Tepper | Mr. Climb The Ladder
GRE 321, GPA 3.1
Kellogg | Mr. Startup Supply Chain Manager
GMAT 690, GPA 3.64
Kenan-Flagler | Mr. MBA Prospect
GRE 318, GPA 3.4
Stanford GSB | Ms. Engineering To Finance
GRE 333, GPA 3.76
Stanford GSB | Ms. Indian Non-Engineer
GMAT 760, GPA 9.05/10
Wharton | Mr. Indian Engineer + MBA Now In Consulting
GMAT 760, GPA 8.7 / 10
Darden | Mr. MBB Aspirant/Tech
GMAT 700, GPA 3.16
MIT Sloan | Mr. Marine Combat Arms Officer
GMAT 710, GPA 3.3
Stanford GSB | Ms. Anthropologist
GMAT 740, GPA 3.3
Wharton | Ms. Product Manager
GMAT 730, GPA 3.4
Kellogg | Mr. PM To Tech Co.
GMAT 720, GPA 3.2
UCLA Anderson | Ms. Tech In HR
GMAT 640, GPA 3.23
MIT Sloan | Mr. Electrical Agri-tech
GRE 324, GPA 4.0
MIT Sloan | Mr. Aker 22
GRE 332, GPA 3.4
Duke Fuqua | Ms. Consulting Research To Consultant
GMAT 710, GPA 4.0 (no GPA system, got first (highest) division )
Stanford GSB | Mr. Future Tech In Healthcare
GRE 313, GPA 2.0
Cornell Johnson | Ms. Environmental Sustainability
GMAT N/A, GPA 7.08
Harvard | Mr. Gay Singaporean Strategy Consultant
GMAT 730, GPA 3.3
Stanford GSB | Ms. Creative Data Scientist
GMAT 710, GPA 3.0
UCLA Anderson | Mr. Military To MGMNT Consulting
GMAT 740, GPA 3.7
MIT Sloan | Mr. Agri-Tech MBA
GRE 324, GPA 4.0
Wharton | Mr. Data Scientist
GMAT 740, GPA 7.76/10
Harvard | Ms. Nurturing Sustainable Growth
GRE 300, GPA 3.4
MIT Sloan | Ms. Senior PM Unicorn
GMAT 700, GPA 3.18
Harvard | Mr. Lieutenant To Consultant
GMAT 760, GPA 3.7
Stanford GSB | Mr. “GMAT” Grimly Miserable At Tests
GMAT TBD - Aug. 31, GPA 3.9
Yale | Mr. IB To Strategy
GRE 321, GPA 3.6

B-Schools With The Most VC-Backed MBA Startups

Stanford Graduate School of Business MBAs at graduation have plenty to be happy about

There’s a new top dog when it comes to schools producing venture capital-backed companies. After five years of trailing or tying Harvard Business School, Stanford’s Graduate School of Business broke away in a record-setting way on our 2019 list of Top MBA Startups.

The annual list is based purely on investment raised by companies founded within the past five years. The ventures also must have at least one founder who graduated with their MBA in the past five years. In 2018, for the first time since we began compiling the list, Stanford’s GSB edged out HBS for the top spot with 27 of the top 100 startups to Harvard’s 26. This year, however, Stanford zoomed ahead with 39 startups to HBS’s 21.

“If you are thinking only about the 16% of students starting a business right out of their MBA program, one might imagine that the strong job market and rising salaries might encourage students to wait and start a new venture a little later in their careers,” says Deb Whitman, director of Stanford’s Center for Entrepreneurial Studies. “But I think those forces may be balanced by a reasonably strong funding market, keeping the entrepreneurial interest strong and steady.”

To be sure, the GSB is doing its part to keep entrepreneurship top of mind for its MBAs. The Palo Alto, California school boasts more than 60 MBA courses focused on entrepreneurship and innovation. This past year, Whitman says, 100% of MBA graduates took at least one entrepreneurship and innovation class. Over the past three years, that number has ranged from 98% to 100% — up from 92% to 95% in the five to 10 years prior to that. What’s more, Whitman says, last year’s graduating class saw 21% join an existing startup. That number has also ranged between 19% to 24% over the past few years, Whitman says.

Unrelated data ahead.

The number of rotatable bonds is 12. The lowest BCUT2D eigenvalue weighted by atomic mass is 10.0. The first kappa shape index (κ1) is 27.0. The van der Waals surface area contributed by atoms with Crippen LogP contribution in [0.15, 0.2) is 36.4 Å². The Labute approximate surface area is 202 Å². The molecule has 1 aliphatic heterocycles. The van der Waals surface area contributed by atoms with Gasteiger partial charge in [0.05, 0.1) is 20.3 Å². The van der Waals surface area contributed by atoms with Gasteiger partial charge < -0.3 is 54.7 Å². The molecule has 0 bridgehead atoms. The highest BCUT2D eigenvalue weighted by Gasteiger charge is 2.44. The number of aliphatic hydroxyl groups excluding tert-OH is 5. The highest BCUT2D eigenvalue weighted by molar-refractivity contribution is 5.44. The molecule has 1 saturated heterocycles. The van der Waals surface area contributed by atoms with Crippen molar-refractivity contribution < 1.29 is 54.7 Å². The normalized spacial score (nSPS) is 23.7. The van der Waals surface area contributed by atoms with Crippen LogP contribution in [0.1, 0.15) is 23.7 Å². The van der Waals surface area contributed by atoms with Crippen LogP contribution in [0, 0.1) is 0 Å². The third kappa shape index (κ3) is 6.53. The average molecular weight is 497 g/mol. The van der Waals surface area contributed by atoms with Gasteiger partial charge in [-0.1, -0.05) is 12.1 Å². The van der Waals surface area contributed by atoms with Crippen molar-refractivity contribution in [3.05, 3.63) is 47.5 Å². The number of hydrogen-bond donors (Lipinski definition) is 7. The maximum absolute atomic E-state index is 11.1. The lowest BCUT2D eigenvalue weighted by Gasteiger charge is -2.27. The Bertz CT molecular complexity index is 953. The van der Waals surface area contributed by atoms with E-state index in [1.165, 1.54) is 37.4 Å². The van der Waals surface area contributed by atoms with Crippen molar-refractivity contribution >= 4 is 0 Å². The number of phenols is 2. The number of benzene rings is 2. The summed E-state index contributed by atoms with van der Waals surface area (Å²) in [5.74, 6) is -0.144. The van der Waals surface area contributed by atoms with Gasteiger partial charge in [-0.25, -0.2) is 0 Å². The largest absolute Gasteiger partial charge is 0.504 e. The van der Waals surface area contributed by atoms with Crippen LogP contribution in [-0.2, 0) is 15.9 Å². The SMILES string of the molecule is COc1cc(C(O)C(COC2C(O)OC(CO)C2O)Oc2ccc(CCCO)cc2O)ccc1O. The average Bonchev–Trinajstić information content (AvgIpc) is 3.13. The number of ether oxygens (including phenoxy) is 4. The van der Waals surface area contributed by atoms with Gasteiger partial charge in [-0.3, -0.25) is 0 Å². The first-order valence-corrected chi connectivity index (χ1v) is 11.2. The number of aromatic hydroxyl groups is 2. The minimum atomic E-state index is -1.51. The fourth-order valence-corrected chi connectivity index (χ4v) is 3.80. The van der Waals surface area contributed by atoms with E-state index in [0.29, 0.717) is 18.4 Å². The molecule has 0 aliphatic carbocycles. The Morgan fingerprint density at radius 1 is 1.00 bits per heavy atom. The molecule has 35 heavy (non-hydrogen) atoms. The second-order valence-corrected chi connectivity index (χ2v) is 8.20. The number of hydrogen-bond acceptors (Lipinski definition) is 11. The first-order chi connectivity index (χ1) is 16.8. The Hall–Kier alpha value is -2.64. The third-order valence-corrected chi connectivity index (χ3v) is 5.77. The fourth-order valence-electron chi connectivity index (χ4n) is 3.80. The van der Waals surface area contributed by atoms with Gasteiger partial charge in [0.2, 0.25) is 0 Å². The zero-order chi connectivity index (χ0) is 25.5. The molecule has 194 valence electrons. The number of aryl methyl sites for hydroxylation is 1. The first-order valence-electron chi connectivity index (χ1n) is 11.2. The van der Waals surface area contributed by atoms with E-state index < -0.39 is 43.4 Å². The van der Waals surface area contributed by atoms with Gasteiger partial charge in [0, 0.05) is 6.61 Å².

“The level of interest in entrepreneurship is staying quite steady at Stanford GSB over the past five years, but certainly has increased relative to 10 years ago,” she explains.

A QUARTER OF MBA ELECTIVES AT HARVARD ARE FOCUSED ON ENTREPRENEURSHIP

Across the country at Harvard Business School, Shikhar Ghosh, the faculty co-chair at the Rock Center for Entrepreneurship, says entrepreneurship is also increasing in interest among Harvard MBAs. This year, 8% of the class elected to start its own business immediately after graduation — a slight uptick from 7% in 2017. Another 9% joined existing startups. Ghosh says about a quarter of full-time MBA electives are focused on entrepreneurship, and all core courses within the MBA program now include at least one entrepreneurship or innovation focus. One core course is completely dedicated to entrepreneurship and innovation.

“We are one of the few schools that has a core curriculum. And out of the core curriculum, we have one entire course dedicated to entrepreneurship,” Ghosh says.

Besides boosting entrepreneurship in the curriculum, Ghosh says the school’s Startup Bootcamp has also gained in popularity among students recently.

“What has struck me recently is (interest in) our entrepreneurship bootcamp, because it’s completely voluntary,” Ghosh says of the weeklong program, which took place January 18-25. “It’s during their (students’) vacation, so they have to choose to spend one week in Boston in January taking classes instead of sitting on a beach somewhere.”

On P&Q‘s 2019 Top Startups list, Columbia Business School and The Wharton School at the University of Pennsylvania followed the GSB and HBS, each with nine startups. For Columbia, it’s a tick up from last year’s seven startups, but still a slight drop from 11 in 2017, which was a record for the school. Wharton’s nine startups is the same number as last year but also a drop from 2017, when it had 12 on the list. That dozen was the highest any other school not named Harvard or Stanford has had on the list since we first launched it in 2013.

This year, Northwestern’s Kellogg School of Management followed with six startups after having seven in 2018 and eight in 2017. Chicago’s Booth School of Business and the University of California-Berkeley Haas School of Business followed, each with five startups on this year’s list. For Haas, it’s the most ever they’ve had on the list.

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